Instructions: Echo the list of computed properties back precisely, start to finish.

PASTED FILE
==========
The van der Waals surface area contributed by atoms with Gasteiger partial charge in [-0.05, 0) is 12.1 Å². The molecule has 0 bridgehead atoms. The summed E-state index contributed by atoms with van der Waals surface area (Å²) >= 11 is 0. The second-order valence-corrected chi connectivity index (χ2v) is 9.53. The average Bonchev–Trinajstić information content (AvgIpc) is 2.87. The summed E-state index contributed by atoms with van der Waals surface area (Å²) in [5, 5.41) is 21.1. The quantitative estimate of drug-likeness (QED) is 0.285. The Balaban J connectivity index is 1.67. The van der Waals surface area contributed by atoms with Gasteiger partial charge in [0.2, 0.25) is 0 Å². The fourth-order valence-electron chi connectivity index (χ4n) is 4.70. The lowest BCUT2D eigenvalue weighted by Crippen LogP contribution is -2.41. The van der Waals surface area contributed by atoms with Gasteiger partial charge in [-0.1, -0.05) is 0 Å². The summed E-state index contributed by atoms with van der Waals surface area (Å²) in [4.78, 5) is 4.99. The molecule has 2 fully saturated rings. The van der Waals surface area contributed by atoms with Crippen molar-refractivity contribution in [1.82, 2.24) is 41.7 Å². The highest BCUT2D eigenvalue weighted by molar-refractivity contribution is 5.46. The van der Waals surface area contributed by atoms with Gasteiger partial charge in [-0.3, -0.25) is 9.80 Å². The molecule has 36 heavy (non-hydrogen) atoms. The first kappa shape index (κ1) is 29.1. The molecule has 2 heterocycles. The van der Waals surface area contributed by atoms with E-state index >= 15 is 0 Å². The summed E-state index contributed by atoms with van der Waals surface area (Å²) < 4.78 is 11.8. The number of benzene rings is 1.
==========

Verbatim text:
The van der Waals surface area contributed by atoms with Gasteiger partial charge in [-0.05, 0) is 12.1 Å². The molecule has 0 bridgehead atoms. The summed E-state index contributed by atoms with van der Waals surface area (Å²) >= 11 is 0. The second-order valence-corrected chi connectivity index (χ2v) is 9.53. The average Bonchev–Trinajstić information content (AvgIpc) is 2.87. The summed E-state index contributed by atoms with van der Waals surface area (Å²) in [5, 5.41) is 21.1. The quantitative estimate of drug-likeness (QED) is 0.285. The Balaban J connectivity index is 1.67. The van der Waals surface area contributed by atoms with Gasteiger partial charge in [0.2, 0.25) is 0 Å². The fourth-order valence-electron chi connectivity index (χ4n) is 4.70. The lowest BCUT2D eigenvalue weighted by Crippen LogP contribution is -2.41. The van der Waals surface area contributed by atoms with Gasteiger partial charge in [-0.1, -0.05) is 0 Å². The summed E-state index contributed by atoms with van der Waals surface area (Å²) in [4.78, 5) is 4.99. The molecule has 2 fully saturated rings. The van der Waals surface area contributed by atoms with Crippen molar-refractivity contribution in [1.82, 2.24) is 41.7 Å². The highest BCUT2D eigenvalue weighted by molar-refractivity contribution is 5.46. The van der Waals surface area contributed by atoms with Gasteiger partial charge in [-0.3, -0.25) is 9.80 Å². The molecule has 36 heavy (non-hydrogen) atoms. The first kappa shape index (κ1) is 29.1. The molecule has 2 heterocycles. The van der Waals surface area contributed by atoms with E-state index >= 15 is 0 Å². The summed E-state index contributed by atoms with van der Waals surface area (Å²) < 4.78 is 11.8. The number of benzene rings is 1.